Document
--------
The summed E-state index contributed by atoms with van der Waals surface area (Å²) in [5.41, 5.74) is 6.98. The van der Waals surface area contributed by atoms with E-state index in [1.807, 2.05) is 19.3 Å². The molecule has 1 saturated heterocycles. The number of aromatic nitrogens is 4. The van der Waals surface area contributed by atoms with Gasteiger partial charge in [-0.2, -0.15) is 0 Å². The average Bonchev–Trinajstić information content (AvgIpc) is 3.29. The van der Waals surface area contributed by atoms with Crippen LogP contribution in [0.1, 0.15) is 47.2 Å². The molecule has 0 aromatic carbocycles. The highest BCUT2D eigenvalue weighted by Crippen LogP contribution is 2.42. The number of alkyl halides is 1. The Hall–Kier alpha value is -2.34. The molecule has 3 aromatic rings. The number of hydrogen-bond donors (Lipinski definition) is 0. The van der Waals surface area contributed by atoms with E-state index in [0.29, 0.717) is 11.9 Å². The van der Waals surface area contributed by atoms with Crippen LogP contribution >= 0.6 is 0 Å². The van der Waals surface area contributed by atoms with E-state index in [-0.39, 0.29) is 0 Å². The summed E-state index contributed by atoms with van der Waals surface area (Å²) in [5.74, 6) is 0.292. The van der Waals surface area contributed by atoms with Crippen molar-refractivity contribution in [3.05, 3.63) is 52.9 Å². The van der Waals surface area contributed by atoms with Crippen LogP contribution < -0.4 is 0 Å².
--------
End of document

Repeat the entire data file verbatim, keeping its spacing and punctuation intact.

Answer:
The summed E-state index contributed by atoms with van der Waals surface area (Å²) in [5.41, 5.74) is 6.98. The van der Waals surface area contributed by atoms with E-state index in [1.807, 2.05) is 19.3 Å². The molecule has 1 saturated heterocycles. The number of aromatic nitrogens is 4. The van der Waals surface area contributed by atoms with Gasteiger partial charge in [-0.2, -0.15) is 0 Å². The average Bonchev–Trinajstić information content (AvgIpc) is 3.29. The van der Waals surface area contributed by atoms with Crippen LogP contribution in [0.1, 0.15) is 47.2 Å². The molecule has 0 aromatic carbocycles. The highest BCUT2D eigenvalue weighted by Crippen LogP contribution is 2.42. The number of alkyl halides is 1. The Hall–Kier alpha value is -2.34. The molecule has 3 aromatic rings. The number of hydrogen-bond donors (Lipinski definition) is 0. The van der Waals surface area contributed by atoms with E-state index in [0.29, 0.717) is 11.9 Å². The van der Waals surface area contributed by atoms with Crippen LogP contribution >= 0.6 is 0 Å². The van der Waals surface area contributed by atoms with E-state index in [-0.39, 0.29) is 0 Å². The summed E-state index contributed by atoms with van der Waals surface area (Å²) in [5.74, 6) is 0.292. The van der Waals surface area contributed by atoms with Crippen molar-refractivity contribution in [3.05, 3.63) is 52.9 Å². The van der Waals surface area contributed by atoms with Crippen LogP contribution < -0.4 is 0 Å².